My Advice For Every NewPhotographer￼
Now that i’ve been in the photography game for 5 years, I am on the other side of questions like “how can I get started with weddings,” “what camera should I use,” ” I really want to start photography but have no idea how,” and i’m always an open book. I offer mentor sessions for starting photographers, but am happy to give away some of the more basic advice that I learned from trial and error and experience. This is what I tell most people one way or another.
1. Practice You literally can only get better with practice. Unfortunately that means you might have to have 10 bad sessions before you get 1 great one! That’s okay! Everyone has a different method to their madness, but I would recommend privately asking 5 close families, seniors, or whatever group you want to photograph, if you can practice on them with a free session. I don’t recommend posting this on facebook or your instagram story calling clients for free, because you’ll have a harder time transitioning to being known as a photographer who is worth paying later if people know you were doing it for free not so long ago. After the first few sessions, word will spread like wild fire that you are doing photos! There are so many people in west Michigan who need photos, that you will definitely get asked. The important thing is that you set a price that is a little out of your comfort zone, that shows you have invested in your gear and knowledge and you’re worth paying. Otherwise you’ll be on a fast path to getting taken advantage of and get burnt out.
2. Time The one thing every successful photographer has in common is time! They’ve all put in seasons of work that builds their brand and reputation each year. A lot of people start and expect to be as busy as the photographer they admire right away, and quit when they’re not after 6 months of hard work. Photography in Michigan has seasons. There are busy seasons and slow seasons, wedding seasons, and Christmas card seasons. Each time one passes that you faithfully serve your clients and share their photos, you’re setting yourself up for more success the following years. I think it takes a minimum of two years to see the fruit of your hard work your first year. Don’t get discouraged your first slow season in the winter, it will be busy again later if you keep up the work.
3. Your gear isn’t everything, just something! If you’re just starting out shooting families and friends the first year, I do not recommend dropping $2500 on the newest camera! I shot on a canon rebel t6i the first year and a half of my business, and I don’t regret it. The only thing you should know for these starter level cameras is the kit lens is junk, so you should definitely buy a canon 50 mm 1.8 lens with it. Try to sell the kit lens on facebook marketplace, and buy some extra memory cards with it! After you’ve mastered manual mode on that smaller body, you can upgrade but spend some time researching. I love to buy camera equipment used, because it is like a car and loses it’s value quickly after purchasing but most brands like Canon, Nikon, and Sony can withstand years. To me a lens is more important than the camera body, so invest in those. Instead of going to best buy, go to a smaller camera shop like Normans, or Marks camera (both in Grand rapids) and talk to the employees who are very knowledgeable. They’ll let you try things out and you could even rent equipment for a couple of days.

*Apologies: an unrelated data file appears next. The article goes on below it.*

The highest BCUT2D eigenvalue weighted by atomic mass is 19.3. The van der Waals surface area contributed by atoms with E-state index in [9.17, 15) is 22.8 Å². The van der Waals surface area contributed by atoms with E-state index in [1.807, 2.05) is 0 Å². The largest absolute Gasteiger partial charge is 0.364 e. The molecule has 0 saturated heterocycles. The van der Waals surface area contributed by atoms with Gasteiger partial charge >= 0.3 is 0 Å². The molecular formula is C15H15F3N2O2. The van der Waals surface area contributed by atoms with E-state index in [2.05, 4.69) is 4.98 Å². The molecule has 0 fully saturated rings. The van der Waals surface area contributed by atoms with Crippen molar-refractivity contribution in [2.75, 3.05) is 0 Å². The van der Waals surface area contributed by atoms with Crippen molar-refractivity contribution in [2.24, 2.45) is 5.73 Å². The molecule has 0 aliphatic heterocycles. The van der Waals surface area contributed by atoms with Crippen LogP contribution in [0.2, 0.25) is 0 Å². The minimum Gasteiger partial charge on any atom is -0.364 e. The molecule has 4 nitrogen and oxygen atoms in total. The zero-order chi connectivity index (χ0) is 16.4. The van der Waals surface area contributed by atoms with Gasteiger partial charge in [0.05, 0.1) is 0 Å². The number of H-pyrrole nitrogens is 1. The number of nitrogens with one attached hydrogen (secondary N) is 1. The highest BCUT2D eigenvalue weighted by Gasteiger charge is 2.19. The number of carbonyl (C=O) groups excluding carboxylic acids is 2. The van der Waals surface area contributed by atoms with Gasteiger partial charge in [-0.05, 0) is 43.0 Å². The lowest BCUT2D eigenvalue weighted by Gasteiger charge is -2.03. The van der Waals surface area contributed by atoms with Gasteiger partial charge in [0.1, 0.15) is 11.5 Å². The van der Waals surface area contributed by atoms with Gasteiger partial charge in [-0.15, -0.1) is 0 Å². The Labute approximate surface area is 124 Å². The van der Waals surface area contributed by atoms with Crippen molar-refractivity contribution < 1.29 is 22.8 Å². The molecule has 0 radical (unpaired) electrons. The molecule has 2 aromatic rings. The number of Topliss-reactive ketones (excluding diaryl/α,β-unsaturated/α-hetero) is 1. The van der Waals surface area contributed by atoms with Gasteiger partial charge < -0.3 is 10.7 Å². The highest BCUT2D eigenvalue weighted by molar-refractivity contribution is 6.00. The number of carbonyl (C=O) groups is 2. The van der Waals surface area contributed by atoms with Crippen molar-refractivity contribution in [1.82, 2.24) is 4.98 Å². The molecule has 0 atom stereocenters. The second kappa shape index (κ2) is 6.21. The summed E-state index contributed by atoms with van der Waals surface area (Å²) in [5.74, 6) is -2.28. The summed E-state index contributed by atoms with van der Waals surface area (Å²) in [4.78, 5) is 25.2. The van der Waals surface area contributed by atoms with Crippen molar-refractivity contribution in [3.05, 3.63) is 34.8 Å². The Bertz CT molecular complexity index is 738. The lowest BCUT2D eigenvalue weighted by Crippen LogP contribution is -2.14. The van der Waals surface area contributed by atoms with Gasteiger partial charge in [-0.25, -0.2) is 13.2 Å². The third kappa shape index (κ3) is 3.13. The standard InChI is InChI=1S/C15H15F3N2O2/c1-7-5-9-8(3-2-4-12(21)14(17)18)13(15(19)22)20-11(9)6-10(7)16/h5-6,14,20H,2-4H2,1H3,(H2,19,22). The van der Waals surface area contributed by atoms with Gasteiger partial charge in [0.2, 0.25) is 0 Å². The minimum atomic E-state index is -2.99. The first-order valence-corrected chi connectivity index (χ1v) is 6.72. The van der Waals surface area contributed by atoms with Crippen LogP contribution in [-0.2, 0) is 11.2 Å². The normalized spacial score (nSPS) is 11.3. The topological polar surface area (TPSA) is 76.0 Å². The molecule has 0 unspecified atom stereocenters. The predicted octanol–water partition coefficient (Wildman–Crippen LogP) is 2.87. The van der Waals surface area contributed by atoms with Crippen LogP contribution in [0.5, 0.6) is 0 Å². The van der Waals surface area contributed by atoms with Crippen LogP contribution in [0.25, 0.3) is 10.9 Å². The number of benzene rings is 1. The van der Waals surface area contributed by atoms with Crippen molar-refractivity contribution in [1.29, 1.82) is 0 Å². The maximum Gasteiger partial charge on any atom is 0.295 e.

4. Second shooting For aspiring wedding photographers- get second shooting! A styled shoot is fine, and can add value to your portfolio, but nothing will add value to your brand quite like learning the ropes of a real wedding day behind another photographer. Reach out to a few photographers you admire, share your equipment and goals, and then see if you can accompany them and use a few of those photos for your wedding day. You’ll learn the ins and outs of a wedding day, and brides will quickly reach out to you. If I could go back, I wish I would have spent two years only second shooting higher end weddings instead of shooting my first few weddings that didn’t really value photography or me as the photographer. I shoot the way I do today because of the photographers I second shot.
There’s lots more tips and tricks, like which software to use, when to shoot, where to shoot, how to manage your clients. I offer mentor sessions for beginning photographers where we can dive more into this. I’m a firm believer that there are enough clients in West Michigan for every aspiring photographer to be successful, so i’m an open book!
In short – Value your time, and give yourself time!